Crossing the threshold of the first gallery that Apparatus has opened in London, at 7 Mount Street, Mayfair (the third after those in New York and Los Angeles), one is plunged into a refined and somewhat suspended in time world, where the sober, modernist elegance of the steps of Eltham Palace in South London and Villa Necchi Campiglio in Milan meet the internationality mixed with the reservedness of English clubs.
In a historic red brick building from 1890, the 300 square metre space is divided over two floors and houses the complete collection of lighting, furniture, objects, designed in the New York headquarters and produced in the Brooklyn factory.
Co-founded in 2012 by Art Director Gabriel Hendifar, whose family moved from Iran to Los Angeles in the late 1970s, Apparatus has always taken an interdisciplinary approach to design that combines industrial production with handmade appeal. “I believe that the objects in our homes have the power to help us understand ourselves more clearly,” says Hendifar. “Design is an expression of who we are and what we value. It is about identity, connection and humanity.”
The entrance to the gallery has walls clad in patinated brass; the central hall, walls and floors are in light classical Calacatta marble with hand-worked plaster details in geometric patterns, columns and a decorative ceiling, also in relief plaster with bronze mirror finish.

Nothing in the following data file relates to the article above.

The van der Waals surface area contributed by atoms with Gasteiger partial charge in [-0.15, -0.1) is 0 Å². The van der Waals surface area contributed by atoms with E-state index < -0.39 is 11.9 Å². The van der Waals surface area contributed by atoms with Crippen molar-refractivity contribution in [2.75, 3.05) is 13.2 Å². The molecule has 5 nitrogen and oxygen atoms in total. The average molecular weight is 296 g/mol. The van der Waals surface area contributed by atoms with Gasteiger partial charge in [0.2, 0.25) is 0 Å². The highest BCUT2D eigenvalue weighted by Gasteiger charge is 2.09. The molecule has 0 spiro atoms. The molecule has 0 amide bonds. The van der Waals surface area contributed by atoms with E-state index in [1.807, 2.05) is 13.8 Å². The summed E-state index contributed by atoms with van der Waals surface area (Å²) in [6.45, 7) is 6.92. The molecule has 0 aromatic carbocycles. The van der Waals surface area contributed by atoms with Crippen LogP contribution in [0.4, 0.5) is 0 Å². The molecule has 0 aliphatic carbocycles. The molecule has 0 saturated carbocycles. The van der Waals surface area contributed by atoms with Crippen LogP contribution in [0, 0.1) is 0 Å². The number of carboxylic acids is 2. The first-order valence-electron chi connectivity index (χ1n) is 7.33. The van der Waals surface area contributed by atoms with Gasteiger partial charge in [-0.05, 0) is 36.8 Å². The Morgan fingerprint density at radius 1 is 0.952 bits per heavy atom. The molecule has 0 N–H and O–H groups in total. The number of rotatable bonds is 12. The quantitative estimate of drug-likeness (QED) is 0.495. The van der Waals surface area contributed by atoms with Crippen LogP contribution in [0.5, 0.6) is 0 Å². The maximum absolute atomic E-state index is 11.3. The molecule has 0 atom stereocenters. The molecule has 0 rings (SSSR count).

An imposing staircase, entirely clad in burl panels and with a textural suede balustrade, leads to the lower floor: here is a generously shaped sofa where guests can delve into the studio’s library of materials, order and customise projects. On the walls are portraits of Shazdeh and Asfaneh, Gabriel Hendifar’s grandmother and mother respectively: “In many ways, the London gallery is conceived as a fantasy home for my grandmother,” says Hendifar. “It is through these Persian matriarchs that I developed my own understanding of gracious hospitality, and what it means to welcome people into a space.”
A place to express the studio’s potential, aesthetics and design signature, the new London gallery encompasses past and present, modernity, eclecticism of form and materials. Combining Persian heritage with contemporaneity.
All photos © Matthew Placek